I could see why Marty deemed him a “rockstar.” He explained how methodical Dale Jr. is with answering media questions, even if they aren’t the most developed inquires. There is admiration in how the driver also deals with the “mammoth pressure” that’s attached to him.
When questioned about his favorite moment of racing, there was a pause, then the exclamation, “Man, I’m getting old!”
He rattled off Jimmie Johnson’s win at Atlanta in 2004 after the devastating plane crash that took those very close to Mr. Hendrick and the organization. Then there was Johnson and Matt Kenseth dueling at Texas in 2007. The 2004 Daytona 500 where Dale Jr. went to Victory Lane. When he spoke of Kevin Harvick winning, three races after Dale Earnhardt passed, the common theme came through.
“I’m obsessed with the human element. I love that, where sports can be a vehicle for human emotions at the time. It’s cathartic . . . I appreciate when the human element resonates.”
That is obvious in his writing. He meshes racing with the murkiness of the soul. From time to time, he adds in another factor: family. Why? “It matters. When you become a parent and a husband, perception changes. The world becomes far less self-absorbed.”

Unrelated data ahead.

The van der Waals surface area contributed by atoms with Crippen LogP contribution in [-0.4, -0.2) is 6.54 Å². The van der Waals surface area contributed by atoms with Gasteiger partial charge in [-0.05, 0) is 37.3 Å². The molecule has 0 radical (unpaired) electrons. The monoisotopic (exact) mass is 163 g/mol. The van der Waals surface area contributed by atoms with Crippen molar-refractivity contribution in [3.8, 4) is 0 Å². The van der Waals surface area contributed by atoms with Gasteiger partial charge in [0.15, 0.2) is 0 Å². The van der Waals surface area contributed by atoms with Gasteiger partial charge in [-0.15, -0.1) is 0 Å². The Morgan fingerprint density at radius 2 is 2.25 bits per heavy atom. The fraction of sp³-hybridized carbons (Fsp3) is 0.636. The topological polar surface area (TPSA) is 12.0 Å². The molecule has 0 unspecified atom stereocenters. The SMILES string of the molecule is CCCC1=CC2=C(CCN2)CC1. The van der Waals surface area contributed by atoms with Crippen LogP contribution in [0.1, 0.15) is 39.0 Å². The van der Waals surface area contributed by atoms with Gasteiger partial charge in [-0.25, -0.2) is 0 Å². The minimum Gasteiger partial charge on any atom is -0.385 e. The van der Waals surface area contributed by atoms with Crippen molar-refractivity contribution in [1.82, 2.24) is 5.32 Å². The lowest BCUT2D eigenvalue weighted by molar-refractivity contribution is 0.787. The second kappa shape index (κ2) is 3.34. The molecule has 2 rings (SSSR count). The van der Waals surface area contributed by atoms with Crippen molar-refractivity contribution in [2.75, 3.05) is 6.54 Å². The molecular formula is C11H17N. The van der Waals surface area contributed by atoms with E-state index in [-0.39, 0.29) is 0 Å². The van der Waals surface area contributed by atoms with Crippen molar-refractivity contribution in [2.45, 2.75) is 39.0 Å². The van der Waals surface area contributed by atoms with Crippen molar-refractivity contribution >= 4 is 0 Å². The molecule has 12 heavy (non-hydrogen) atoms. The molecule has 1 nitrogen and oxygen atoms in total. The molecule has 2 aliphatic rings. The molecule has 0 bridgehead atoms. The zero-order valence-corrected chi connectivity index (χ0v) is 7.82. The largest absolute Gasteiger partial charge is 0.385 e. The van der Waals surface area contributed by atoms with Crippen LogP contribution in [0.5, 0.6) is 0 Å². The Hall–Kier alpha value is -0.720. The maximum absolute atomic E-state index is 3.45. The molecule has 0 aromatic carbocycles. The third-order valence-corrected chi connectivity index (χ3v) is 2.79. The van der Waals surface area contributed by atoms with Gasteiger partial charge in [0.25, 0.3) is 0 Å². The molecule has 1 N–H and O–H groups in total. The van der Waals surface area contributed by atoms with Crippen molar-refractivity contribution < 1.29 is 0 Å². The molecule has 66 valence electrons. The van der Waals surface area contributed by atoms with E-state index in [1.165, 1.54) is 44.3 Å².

This was also noticeable. While we talked, tiny interruptions from his kids cut in, making me smile wide. It only lamented his humility and his relatable nature.
“I enjoy [talking about] those things. I want it to matter to [the readers]. I appreciate that it matters to people and to you.” The ability to open up and let people into that tender part is what makes writing even more fulfilling. “When you allow yourself to become vulnerable, it takes it to a whole other level.”
Sometimes being susceptible is a part of life. Or it can be forced upon you. When Marty’s father died, it was that time to let his guard down. He found strength and a voice in the music of Eric Church, who is now a very close friend. “When my old man died, it was the perfect vehicle for my emotions at the time.”
Sort of like that human element he mentioned before.
Sort of like those people that charm my own curiosity.
The passion that Marty has in his heart came through during our entire conversation. He does everything he can to give respect to every opportunity he’s come across. What he feels for writing, the sport, and life itself is something incredible. I can’t do that justice at all.
But he can. That’s why his skill is astounding.
It fascinates me.